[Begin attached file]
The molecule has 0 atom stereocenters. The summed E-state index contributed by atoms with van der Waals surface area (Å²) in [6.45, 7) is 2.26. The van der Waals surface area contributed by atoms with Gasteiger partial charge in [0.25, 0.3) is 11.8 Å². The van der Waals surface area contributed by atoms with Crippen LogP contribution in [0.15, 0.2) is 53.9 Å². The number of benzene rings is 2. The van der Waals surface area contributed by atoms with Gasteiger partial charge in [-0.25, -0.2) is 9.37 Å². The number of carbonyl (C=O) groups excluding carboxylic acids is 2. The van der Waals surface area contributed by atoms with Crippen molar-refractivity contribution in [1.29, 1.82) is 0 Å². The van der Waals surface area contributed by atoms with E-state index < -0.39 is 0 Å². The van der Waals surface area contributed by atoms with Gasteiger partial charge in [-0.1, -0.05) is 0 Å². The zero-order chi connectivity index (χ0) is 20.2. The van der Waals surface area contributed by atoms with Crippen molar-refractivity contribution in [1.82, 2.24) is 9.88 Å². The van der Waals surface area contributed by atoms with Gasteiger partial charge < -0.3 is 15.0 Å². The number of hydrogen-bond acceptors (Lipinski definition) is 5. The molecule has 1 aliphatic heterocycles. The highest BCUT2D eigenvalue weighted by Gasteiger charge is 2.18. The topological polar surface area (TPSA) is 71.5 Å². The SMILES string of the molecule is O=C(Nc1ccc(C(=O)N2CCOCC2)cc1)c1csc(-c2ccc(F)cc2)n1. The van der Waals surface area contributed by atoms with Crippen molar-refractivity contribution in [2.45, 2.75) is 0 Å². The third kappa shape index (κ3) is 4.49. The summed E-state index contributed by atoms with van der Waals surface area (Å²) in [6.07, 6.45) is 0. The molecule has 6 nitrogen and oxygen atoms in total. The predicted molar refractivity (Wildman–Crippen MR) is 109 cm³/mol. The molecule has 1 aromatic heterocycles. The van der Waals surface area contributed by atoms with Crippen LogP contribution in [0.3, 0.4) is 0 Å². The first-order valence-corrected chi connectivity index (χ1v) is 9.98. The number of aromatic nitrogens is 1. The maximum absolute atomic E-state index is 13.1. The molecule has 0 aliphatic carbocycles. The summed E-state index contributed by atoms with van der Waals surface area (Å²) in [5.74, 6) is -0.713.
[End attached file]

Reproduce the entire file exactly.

The molecule has 0 atom stereocenters. The summed E-state index contributed by atoms with van der Waals surface area (Å²) in [6.45, 7) is 2.26. The van der Waals surface area contributed by atoms with Gasteiger partial charge in [0.25, 0.3) is 11.8 Å². The van der Waals surface area contributed by atoms with Crippen LogP contribution in [0.15, 0.2) is 53.9 Å². The number of benzene rings is 2. The van der Waals surface area contributed by atoms with Gasteiger partial charge in [-0.25, -0.2) is 9.37 Å². The number of carbonyl (C=O) groups excluding carboxylic acids is 2. The van der Waals surface area contributed by atoms with Crippen molar-refractivity contribution in [1.29, 1.82) is 0 Å². The van der Waals surface area contributed by atoms with E-state index < -0.39 is 0 Å². The van der Waals surface area contributed by atoms with Gasteiger partial charge in [-0.1, -0.05) is 0 Å². The zero-order chi connectivity index (χ0) is 20.2. The van der Waals surface area contributed by atoms with Crippen molar-refractivity contribution in [1.82, 2.24) is 9.88 Å². The van der Waals surface area contributed by atoms with Gasteiger partial charge < -0.3 is 15.0 Å². The number of hydrogen-bond acceptors (Lipinski definition) is 5. The molecule has 1 aliphatic heterocycles. The highest BCUT2D eigenvalue weighted by Gasteiger charge is 2.18. The topological polar surface area (TPSA) is 71.5 Å². The SMILES string of the molecule is O=C(Nc1ccc(C(=O)N2CCOCC2)cc1)c1csc(-c2ccc(F)cc2)n1. The van der Waals surface area contributed by atoms with Crippen molar-refractivity contribution in [2.45, 2.75) is 0 Å². The third kappa shape index (κ3) is 4.49. The summed E-state index contributed by atoms with van der Waals surface area (Å²) in [6.07, 6.45) is 0. The molecule has 6 nitrogen and oxygen atoms in total. The predicted molar refractivity (Wildman–Crippen MR) is 109 cm³/mol. The molecule has 1 aromatic heterocycles. The van der Waals surface area contributed by atoms with Crippen LogP contribution in [0.3, 0.4) is 0 Å². The first-order valence-corrected chi connectivity index (χ1v) is 9.98. The number of aromatic nitrogens is 1. The maximum absolute atomic E-state index is 13.1. The molecule has 0 aliphatic carbocycles. The summed E-state index contributed by atoms with van der Waals surface area (Å²) in [5.74, 6) is -0.713.